The presupposition that “if one person can do it – anyone can do it” is one of the core beliefs of NLP. It is also one of the beliefs that anyone new to NLP regularly grapple with. When a person fails to believe it they talk lots about natural talent, superior education and more access to resources, to highlight but a small sample of their excuses.
During the course of one or two decades working in large and small firms I have come across some exceptional leaders. The question that now absorbs lots of my time is: “how did they learn how to become such good leaders?”
It is lots more common than you could imagine for people find themselves thinking that they just feel stuck. They know they are not happy where they are , but they do not have any thoughts as to how they can shift themselves forward.
We all know somebody that suffers from low self-esteem who would be able to achieve so much more if they could just see themselves in a better light. But few of us take the time to have a look at ourselves and determine if there are areas in our own esteem that might use some improvement.
Are you a day dreamer or an action person? Essentially it doesn’t matter as long as you can picture what it is that you would like. The first part of this “trick” is to be positively clear about what you want to achieve.
Neuro-Linguistic Programming (NLP) is a technique that uses three modalities to assist us in influencing change in our lives. First it addresses the way that we think and use our brains. Second, it concentrates on the language that we use to relate both to ourselves and the environment. Thirdly, it takes into account the way that we act, react and behave.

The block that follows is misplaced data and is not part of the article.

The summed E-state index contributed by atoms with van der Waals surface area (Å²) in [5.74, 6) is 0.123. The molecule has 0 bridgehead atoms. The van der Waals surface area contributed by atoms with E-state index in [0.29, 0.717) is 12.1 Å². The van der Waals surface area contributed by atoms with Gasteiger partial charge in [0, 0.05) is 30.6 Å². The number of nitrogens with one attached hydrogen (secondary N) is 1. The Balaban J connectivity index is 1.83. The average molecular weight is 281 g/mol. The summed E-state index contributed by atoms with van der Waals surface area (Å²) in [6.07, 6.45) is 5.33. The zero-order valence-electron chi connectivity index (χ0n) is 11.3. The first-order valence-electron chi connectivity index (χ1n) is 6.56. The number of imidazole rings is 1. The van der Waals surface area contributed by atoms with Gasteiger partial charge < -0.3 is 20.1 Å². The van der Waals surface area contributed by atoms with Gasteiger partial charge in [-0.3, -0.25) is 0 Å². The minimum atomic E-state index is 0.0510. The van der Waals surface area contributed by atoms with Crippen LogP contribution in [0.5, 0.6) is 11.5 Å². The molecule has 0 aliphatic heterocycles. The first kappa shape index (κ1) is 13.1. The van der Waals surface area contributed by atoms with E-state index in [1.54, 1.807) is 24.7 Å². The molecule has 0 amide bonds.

In the old days every craftsman learned his craft as an apprentice. He developed into a master by watching a master and modeling his ways. And when he turned into a Master he took on apprentices of his own and taught them everything he knew. In this way good practices were maintained and standards were high in all skilled trades.
In yesterday’s article I talked about the different thinking patterns that we each use. By this time in the development of your learning about NLP techniques you ought to have a clear notion of your own most typical thinking pattern. If you’ve not yet done this you must finish reading now and do the homework suggested in the last article. You may never be well placed to understand other people’s thinking patterns if you cannot understand your own.
You have, without doubt, heard the expression, “start with the end in mind.” Well, if you would like to attain excellence that is a useful thought. Because if you start with excellence in focus your chances of achieving excellence will be much higher.
When I brought up the subject of NLP techniques to a client I was coaching just last week he all but threw up his hands in horror and said: “That’s about influencing other people. I don’t really want to do that.”